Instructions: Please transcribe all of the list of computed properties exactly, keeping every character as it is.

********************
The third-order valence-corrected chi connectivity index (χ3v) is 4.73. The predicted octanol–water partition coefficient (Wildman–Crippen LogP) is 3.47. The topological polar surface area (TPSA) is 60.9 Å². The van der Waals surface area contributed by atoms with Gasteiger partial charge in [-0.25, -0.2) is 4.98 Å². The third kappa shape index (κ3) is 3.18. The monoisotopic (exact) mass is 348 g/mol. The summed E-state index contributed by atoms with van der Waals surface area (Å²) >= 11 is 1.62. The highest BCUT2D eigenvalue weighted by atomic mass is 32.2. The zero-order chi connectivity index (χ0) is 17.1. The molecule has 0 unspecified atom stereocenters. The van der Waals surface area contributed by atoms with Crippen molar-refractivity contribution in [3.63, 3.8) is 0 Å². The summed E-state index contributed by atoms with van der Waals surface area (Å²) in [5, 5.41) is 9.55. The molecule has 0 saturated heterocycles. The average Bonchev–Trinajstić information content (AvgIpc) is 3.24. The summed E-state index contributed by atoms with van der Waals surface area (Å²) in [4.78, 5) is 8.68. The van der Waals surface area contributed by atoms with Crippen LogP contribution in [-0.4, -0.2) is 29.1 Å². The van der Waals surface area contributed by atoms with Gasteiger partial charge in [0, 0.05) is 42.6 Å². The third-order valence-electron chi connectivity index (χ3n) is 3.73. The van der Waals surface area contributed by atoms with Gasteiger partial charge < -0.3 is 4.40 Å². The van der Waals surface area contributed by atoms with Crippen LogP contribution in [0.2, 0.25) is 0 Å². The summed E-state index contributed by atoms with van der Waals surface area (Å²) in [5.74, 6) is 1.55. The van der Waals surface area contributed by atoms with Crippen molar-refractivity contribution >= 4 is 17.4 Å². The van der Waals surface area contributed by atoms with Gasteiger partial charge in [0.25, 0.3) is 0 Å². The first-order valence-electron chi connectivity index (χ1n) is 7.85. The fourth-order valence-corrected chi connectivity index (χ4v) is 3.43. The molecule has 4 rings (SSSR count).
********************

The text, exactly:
The third-order valence-corrected chi connectivity index (χ3v) is 4.73. The predicted octanol–water partition coefficient (Wildman–Crippen LogP) is 3.47. The topological polar surface area (TPSA) is 60.9 Å². The van der Waals surface area contributed by atoms with Gasteiger partial charge in [-0.25, -0.2) is 4.98 Å². The third kappa shape index (κ3) is 3.18. The monoisotopic (exact) mass is 348 g/mol. The summed E-state index contributed by atoms with van der Waals surface area (Å²) >= 11 is 1.62. The highest BCUT2D eigenvalue weighted by atomic mass is 32.2. The zero-order chi connectivity index (χ0) is 17.1. The molecule has 0 unspecified atom stereocenters. The van der Waals surface area contributed by atoms with Crippen molar-refractivity contribution in [3.63, 3.8) is 0 Å². The summed E-state index contributed by atoms with van der Waals surface area (Å²) in [5, 5.41) is 9.55. The molecule has 0 saturated heterocycles. The average Bonchev–Trinajstić information content (AvgIpc) is 3.24. The summed E-state index contributed by atoms with van der Waals surface area (Å²) in [4.78, 5) is 8.68. The van der Waals surface area contributed by atoms with Crippen LogP contribution in [-0.4, -0.2) is 29.1 Å². The van der Waals surface area contributed by atoms with Gasteiger partial charge in [0, 0.05) is 42.6 Å². The third-order valence-electron chi connectivity index (χ3n) is 3.73. The van der Waals surface area contributed by atoms with Gasteiger partial charge < -0.3 is 4.40 Å². The van der Waals surface area contributed by atoms with Crippen LogP contribution in [0.2, 0.25) is 0 Å². The summed E-state index contributed by atoms with van der Waals surface area (Å²) in [5.74, 6) is 1.55. The van der Waals surface area contributed by atoms with Crippen molar-refractivity contribution >= 4 is 17.4 Å². The van der Waals surface area contributed by atoms with Gasteiger partial charge in [0.25, 0.3) is 0 Å². The first-order valence-electron chi connectivity index (χ1n) is 7.85. The fourth-order valence-corrected chi connectivity index (χ4v) is 3.43. The molecule has 4 rings (SSSR count).